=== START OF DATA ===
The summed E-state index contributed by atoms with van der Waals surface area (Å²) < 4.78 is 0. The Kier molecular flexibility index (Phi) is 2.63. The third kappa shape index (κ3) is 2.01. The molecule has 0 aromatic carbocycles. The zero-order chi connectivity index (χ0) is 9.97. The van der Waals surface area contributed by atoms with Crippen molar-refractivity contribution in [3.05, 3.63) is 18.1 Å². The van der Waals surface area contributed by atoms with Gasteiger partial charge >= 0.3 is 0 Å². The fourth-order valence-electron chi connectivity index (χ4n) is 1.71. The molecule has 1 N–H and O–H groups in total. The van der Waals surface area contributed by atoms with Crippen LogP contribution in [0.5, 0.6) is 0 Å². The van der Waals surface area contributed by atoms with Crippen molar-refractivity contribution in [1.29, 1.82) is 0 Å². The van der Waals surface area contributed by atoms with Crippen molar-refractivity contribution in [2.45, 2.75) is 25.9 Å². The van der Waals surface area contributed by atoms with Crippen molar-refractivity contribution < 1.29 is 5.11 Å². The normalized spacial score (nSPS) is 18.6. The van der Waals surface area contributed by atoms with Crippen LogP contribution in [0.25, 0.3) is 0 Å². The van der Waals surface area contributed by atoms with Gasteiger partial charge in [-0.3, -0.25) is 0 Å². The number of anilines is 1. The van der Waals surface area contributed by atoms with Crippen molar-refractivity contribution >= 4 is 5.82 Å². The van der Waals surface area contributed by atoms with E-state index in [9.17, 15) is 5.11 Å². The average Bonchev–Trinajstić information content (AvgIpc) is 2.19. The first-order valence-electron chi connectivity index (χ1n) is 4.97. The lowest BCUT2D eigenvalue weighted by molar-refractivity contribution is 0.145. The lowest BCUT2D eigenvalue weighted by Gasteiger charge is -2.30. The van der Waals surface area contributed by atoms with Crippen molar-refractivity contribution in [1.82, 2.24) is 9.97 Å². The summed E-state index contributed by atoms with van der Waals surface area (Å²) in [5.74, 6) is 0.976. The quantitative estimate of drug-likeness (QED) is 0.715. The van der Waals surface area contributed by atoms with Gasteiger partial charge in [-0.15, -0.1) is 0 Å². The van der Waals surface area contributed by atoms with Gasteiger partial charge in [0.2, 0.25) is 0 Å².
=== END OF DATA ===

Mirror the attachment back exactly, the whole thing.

The summed E-state index contributed by atoms with van der Waals surface area (Å²) < 4.78 is 0. The Kier molecular flexibility index (Phi) is 2.63. The third kappa shape index (κ3) is 2.01. The molecule has 0 aromatic carbocycles. The zero-order chi connectivity index (χ0) is 9.97. The van der Waals surface area contributed by atoms with Crippen molar-refractivity contribution in [3.05, 3.63) is 18.1 Å². The van der Waals surface area contributed by atoms with Gasteiger partial charge >= 0.3 is 0 Å². The fourth-order valence-electron chi connectivity index (χ4n) is 1.71. The molecule has 1 N–H and O–H groups in total. The van der Waals surface area contributed by atoms with Crippen LogP contribution in [0.5, 0.6) is 0 Å². The van der Waals surface area contributed by atoms with Crippen molar-refractivity contribution in [1.29, 1.82) is 0 Å². The van der Waals surface area contributed by atoms with Crippen molar-refractivity contribution in [2.45, 2.75) is 25.9 Å². The van der Waals surface area contributed by atoms with Crippen molar-refractivity contribution < 1.29 is 5.11 Å². The normalized spacial score (nSPS) is 18.6. The van der Waals surface area contributed by atoms with Crippen LogP contribution in [0.25, 0.3) is 0 Å². The van der Waals surface area contributed by atoms with Gasteiger partial charge in [-0.3, -0.25) is 0 Å². The number of anilines is 1. The van der Waals surface area contributed by atoms with Crippen molar-refractivity contribution >= 4 is 5.82 Å². The van der Waals surface area contributed by atoms with E-state index in [9.17, 15) is 5.11 Å². The average Bonchev–Trinajstić information content (AvgIpc) is 2.19. The first-order valence-electron chi connectivity index (χ1n) is 4.97. The lowest BCUT2D eigenvalue weighted by molar-refractivity contribution is 0.145. The lowest BCUT2D eigenvalue weighted by Gasteiger charge is -2.30. The van der Waals surface area contributed by atoms with Crippen molar-refractivity contribution in [1.82, 2.24) is 9.97 Å². The summed E-state index contributed by atoms with van der Waals surface area (Å²) in [5.74, 6) is 0.976. The quantitative estimate of drug-likeness (QED) is 0.715. The van der Waals surface area contributed by atoms with Gasteiger partial charge in [-0.15, -0.1) is 0 Å². The van der Waals surface area contributed by atoms with Gasteiger partial charge in [0.2, 0.25) is 0 Å².